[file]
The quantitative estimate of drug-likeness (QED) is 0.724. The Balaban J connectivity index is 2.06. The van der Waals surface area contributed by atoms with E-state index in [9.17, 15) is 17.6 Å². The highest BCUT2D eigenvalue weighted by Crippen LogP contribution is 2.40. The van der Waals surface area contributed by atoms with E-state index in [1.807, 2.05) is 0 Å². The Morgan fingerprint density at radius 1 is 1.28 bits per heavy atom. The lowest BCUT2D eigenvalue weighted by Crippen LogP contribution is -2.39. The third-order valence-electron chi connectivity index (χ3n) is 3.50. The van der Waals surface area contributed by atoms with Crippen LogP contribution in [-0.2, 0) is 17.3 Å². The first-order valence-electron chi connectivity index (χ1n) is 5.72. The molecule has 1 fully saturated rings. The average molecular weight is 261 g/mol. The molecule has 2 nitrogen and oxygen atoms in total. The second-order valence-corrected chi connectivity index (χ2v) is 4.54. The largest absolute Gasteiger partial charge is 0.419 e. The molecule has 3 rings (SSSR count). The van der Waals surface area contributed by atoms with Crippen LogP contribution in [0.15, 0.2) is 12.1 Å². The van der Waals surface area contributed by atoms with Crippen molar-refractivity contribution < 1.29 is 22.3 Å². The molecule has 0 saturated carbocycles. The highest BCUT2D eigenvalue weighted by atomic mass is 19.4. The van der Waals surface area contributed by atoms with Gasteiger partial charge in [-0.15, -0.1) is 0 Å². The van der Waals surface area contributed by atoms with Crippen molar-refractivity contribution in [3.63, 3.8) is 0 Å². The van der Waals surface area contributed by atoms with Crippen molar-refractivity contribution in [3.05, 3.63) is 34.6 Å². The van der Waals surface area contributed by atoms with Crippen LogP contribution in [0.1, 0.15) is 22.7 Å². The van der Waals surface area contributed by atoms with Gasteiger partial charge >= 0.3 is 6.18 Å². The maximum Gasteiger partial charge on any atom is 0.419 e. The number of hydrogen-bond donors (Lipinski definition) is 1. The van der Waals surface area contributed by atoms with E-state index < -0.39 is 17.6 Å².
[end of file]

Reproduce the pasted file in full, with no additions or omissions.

The quantitative estimate of drug-likeness (QED) is 0.724. The Balaban J connectivity index is 2.06. The van der Waals surface area contributed by atoms with E-state index in [9.17, 15) is 17.6 Å². The highest BCUT2D eigenvalue weighted by Crippen LogP contribution is 2.40. The van der Waals surface area contributed by atoms with E-state index in [1.807, 2.05) is 0 Å². The Morgan fingerprint density at radius 1 is 1.28 bits per heavy atom. The lowest BCUT2D eigenvalue weighted by Crippen LogP contribution is -2.39. The third-order valence-electron chi connectivity index (χ3n) is 3.50. The van der Waals surface area contributed by atoms with Crippen LogP contribution in [-0.2, 0) is 17.3 Å². The first-order valence-electron chi connectivity index (χ1n) is 5.72. The molecule has 1 fully saturated rings. The average molecular weight is 261 g/mol. The molecule has 2 nitrogen and oxygen atoms in total. The second-order valence-corrected chi connectivity index (χ2v) is 4.54. The largest absolute Gasteiger partial charge is 0.419 e. The molecule has 3 rings (SSSR count). The van der Waals surface area contributed by atoms with Crippen LogP contribution in [0.15, 0.2) is 12.1 Å². The van der Waals surface area contributed by atoms with Crippen molar-refractivity contribution < 1.29 is 22.3 Å². The molecule has 0 saturated carbocycles. The highest BCUT2D eigenvalue weighted by atomic mass is 19.4. The van der Waals surface area contributed by atoms with Gasteiger partial charge in [-0.15, -0.1) is 0 Å². The van der Waals surface area contributed by atoms with Crippen molar-refractivity contribution in [3.63, 3.8) is 0 Å². The van der Waals surface area contributed by atoms with Crippen molar-refractivity contribution in [3.05, 3.63) is 34.6 Å². The van der Waals surface area contributed by atoms with Crippen LogP contribution in [0.1, 0.15) is 22.7 Å². The van der Waals surface area contributed by atoms with Gasteiger partial charge >= 0.3 is 6.18 Å². The maximum Gasteiger partial charge on any atom is 0.419 e. The number of hydrogen-bond donors (Lipinski definition) is 1. The van der Waals surface area contributed by atoms with E-state index < -0.39 is 17.6 Å².